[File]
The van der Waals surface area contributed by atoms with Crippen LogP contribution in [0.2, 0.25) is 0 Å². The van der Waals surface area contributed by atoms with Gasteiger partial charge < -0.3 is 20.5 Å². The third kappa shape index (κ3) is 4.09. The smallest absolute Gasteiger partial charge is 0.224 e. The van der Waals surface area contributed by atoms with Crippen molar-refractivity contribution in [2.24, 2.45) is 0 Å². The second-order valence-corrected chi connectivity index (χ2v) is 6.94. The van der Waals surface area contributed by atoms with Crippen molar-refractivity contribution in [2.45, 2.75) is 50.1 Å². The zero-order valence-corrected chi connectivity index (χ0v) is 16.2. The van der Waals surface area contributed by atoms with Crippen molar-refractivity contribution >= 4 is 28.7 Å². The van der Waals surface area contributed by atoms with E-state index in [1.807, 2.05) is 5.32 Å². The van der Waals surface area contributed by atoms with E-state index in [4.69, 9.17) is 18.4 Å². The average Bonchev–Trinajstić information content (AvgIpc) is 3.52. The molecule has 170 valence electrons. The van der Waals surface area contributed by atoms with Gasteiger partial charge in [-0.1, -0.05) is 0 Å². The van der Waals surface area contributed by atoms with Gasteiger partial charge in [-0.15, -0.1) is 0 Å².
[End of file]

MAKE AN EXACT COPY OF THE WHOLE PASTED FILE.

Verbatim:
The van der Waals surface area contributed by atoms with Crippen LogP contribution in [0.2, 0.25) is 0 Å². The van der Waals surface area contributed by atoms with Gasteiger partial charge < -0.3 is 20.5 Å². The third kappa shape index (κ3) is 4.09. The smallest absolute Gasteiger partial charge is 0.224 e. The van der Waals surface area contributed by atoms with Crippen molar-refractivity contribution in [2.24, 2.45) is 0 Å². The second-order valence-corrected chi connectivity index (χ2v) is 6.94. The van der Waals surface area contributed by atoms with Crippen molar-refractivity contribution in [2.45, 2.75) is 50.1 Å². The zero-order valence-corrected chi connectivity index (χ0v) is 16.2. The van der Waals surface area contributed by atoms with Crippen molar-refractivity contribution >= 4 is 28.7 Å². The van der Waals surface area contributed by atoms with E-state index in [1.807, 2.05) is 5.32 Å². The van der Waals surface area contributed by atoms with E-state index in [4.69, 9.17) is 18.4 Å². The average Bonchev–Trinajstić information content (AvgIpc) is 3.52. The molecule has 170 valence electrons. The van der Waals surface area contributed by atoms with Gasteiger partial charge in [-0.1, -0.05) is 0 Å². The van der Waals surface area contributed by atoms with Gasteiger partial charge in [-0.15, -0.1) is 0 Å².